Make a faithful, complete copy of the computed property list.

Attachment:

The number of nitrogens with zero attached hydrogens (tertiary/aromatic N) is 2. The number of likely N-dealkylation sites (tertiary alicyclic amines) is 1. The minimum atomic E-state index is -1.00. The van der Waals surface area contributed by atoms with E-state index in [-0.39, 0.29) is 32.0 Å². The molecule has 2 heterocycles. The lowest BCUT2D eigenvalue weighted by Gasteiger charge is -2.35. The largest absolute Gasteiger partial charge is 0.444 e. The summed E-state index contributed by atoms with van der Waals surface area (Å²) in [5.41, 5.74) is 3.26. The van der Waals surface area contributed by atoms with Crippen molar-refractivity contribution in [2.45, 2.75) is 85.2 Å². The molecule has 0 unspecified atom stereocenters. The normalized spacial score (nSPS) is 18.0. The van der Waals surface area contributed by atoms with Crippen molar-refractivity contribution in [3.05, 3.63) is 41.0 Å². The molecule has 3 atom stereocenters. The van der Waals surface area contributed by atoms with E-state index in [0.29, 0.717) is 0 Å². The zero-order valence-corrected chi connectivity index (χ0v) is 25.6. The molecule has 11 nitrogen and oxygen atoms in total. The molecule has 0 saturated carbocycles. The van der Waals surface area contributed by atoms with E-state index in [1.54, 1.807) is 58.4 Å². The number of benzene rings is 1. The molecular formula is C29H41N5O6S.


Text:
The number of nitrogens with zero attached hydrogens (tertiary/aromatic N) is 2. The number of likely N-dealkylation sites (tertiary alicyclic amines) is 1. The minimum atomic E-state index is -1.00. The van der Waals surface area contributed by atoms with E-state index in [-0.39, 0.29) is 32.0 Å². The molecule has 2 heterocycles. The lowest BCUT2D eigenvalue weighted by Gasteiger charge is -2.35. The largest absolute Gasteiger partial charge is 0.444 e. The summed E-state index contributed by atoms with van der Waals surface area (Å²) in [5.41, 5.74) is 3.26. The van der Waals surface area contributed by atoms with Crippen molar-refractivity contribution in [2.45, 2.75) is 85.2 Å². The molecule has 0 unspecified atom stereocenters. The normalized spacial score (nSPS) is 18.0. The van der Waals surface area contributed by atoms with Crippen molar-refractivity contribution in [3.05, 3.63) is 41.0 Å². The molecule has 3 atom stereocenters. The van der Waals surface area contributed by atoms with E-state index in [0.29, 0.717) is 0 Å². The zero-order valence-corrected chi connectivity index (χ0v) is 25.6. The molecule has 11 nitrogen and oxygen atoms in total. The molecule has 0 saturated carbocycles. The van der Waals surface area contributed by atoms with E-state index in [1.54, 1.807) is 58.4 Å². The number of benzene rings is 1. The molecular formula is C29H41N5O6S.